Health and Fitness Science


A new immunotherapy eliminated – for the first time – [amazon_textlink asin=’B07568XPRJ’ text=’breast cancer’ template=’ProductLink’ store=’mdsh-20′ marketplace=’US’ link_id=’bde27cb8-697f-11e8-a6fe-efb7d0e3ec76′], as well as metastatic tumors in a woman who was in the final stage of the disease and her doctors, gave her only three months of life.

Two years later, there is no trace of cancer in her body. This treatment is experimental and is currently tested with absolute success in only one patient. But in the future, it can revolutionize the treatment of all cancers, according to scientists.

The treatment consists of introducing millions of immune cells into the patient’s body, helping the body to fight the tumors. Researchers at the US National Cancer Institute, headed by Dr. Steven Rosenberg, have made the relevant publication in the medical journal “Nature Medicine,” according to BBC Guardian. Indeed, the research team also participated in the Greek origin, Nikolaos Zacharakis.

49-year-old patient Judy Perkins living in Florida had metastatic breast cancer that could not be treated with routine treatments. She had reached the point of having in her liver tumors in tennis ball size, as well as other volumes elsewhere in her body. Approximately two weeks after the experimental treatment, tumors completely disappeared and have not recurred since.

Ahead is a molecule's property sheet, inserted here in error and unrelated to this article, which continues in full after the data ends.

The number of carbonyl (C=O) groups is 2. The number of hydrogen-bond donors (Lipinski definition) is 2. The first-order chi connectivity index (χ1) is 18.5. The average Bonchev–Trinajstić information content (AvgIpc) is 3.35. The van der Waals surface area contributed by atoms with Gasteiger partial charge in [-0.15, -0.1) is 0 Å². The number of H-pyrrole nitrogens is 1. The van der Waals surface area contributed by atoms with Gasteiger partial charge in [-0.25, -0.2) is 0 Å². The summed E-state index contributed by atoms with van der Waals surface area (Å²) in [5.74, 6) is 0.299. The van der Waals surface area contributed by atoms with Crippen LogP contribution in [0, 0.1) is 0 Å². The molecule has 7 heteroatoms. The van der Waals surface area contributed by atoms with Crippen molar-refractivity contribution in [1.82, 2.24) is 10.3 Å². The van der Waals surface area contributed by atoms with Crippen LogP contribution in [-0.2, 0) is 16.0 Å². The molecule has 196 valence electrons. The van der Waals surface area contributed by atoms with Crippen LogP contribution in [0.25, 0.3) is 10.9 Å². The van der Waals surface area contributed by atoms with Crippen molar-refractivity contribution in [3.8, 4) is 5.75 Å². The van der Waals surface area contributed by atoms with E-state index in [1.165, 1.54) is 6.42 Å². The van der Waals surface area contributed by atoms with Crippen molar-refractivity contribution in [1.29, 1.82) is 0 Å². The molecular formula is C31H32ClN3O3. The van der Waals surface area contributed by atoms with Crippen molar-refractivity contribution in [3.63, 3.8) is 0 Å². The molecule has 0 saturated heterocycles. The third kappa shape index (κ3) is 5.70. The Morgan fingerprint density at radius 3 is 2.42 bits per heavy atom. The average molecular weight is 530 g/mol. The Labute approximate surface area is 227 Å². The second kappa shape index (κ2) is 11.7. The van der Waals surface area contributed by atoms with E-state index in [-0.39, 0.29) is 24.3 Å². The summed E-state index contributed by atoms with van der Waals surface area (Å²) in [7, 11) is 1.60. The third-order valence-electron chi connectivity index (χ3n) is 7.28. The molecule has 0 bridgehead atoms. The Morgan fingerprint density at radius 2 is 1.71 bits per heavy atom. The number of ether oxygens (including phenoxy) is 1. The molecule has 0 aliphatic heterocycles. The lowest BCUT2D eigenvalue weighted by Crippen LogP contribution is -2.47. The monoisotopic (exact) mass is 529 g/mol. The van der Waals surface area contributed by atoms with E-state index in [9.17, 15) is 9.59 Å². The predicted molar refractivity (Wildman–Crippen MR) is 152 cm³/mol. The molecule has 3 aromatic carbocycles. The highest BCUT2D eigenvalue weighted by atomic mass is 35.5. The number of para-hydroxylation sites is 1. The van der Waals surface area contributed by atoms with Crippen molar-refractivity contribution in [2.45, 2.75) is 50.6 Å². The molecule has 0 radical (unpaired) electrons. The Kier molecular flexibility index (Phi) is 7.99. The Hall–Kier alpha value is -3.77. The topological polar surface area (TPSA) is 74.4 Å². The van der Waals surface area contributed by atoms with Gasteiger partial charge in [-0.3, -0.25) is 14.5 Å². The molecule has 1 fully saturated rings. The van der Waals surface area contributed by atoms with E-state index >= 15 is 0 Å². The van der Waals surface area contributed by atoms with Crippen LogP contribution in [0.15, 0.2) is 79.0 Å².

Treatment is based on a “live drug” made by the patient’s immune system cells. “We are talking about the most advanced personalized treatment that exists,” Rosenberg said.

After the genetic analysis of the patient’s tumors to identify the specific cancer mutations, selected lymphocytes (TIL) were taken from her blood, cultured in large quantities in the laboratory (about 90 billion) and then reintroduced into her body along with a drug (pembrolizumab) that helps the immune system [amazon_textlink asin=’B00J13I2MA’ text=’attack cancer’ template=’ProductLink’ store=’mdsh-20′ marketplace=’US’ link_id=’f9c1a323-697f-11e8-8740-590266ea83f3′] cells.

However, more tests with a larger number of patients are needed to confirm the efficacy of the new treatment before being used more widely in clinical practice.

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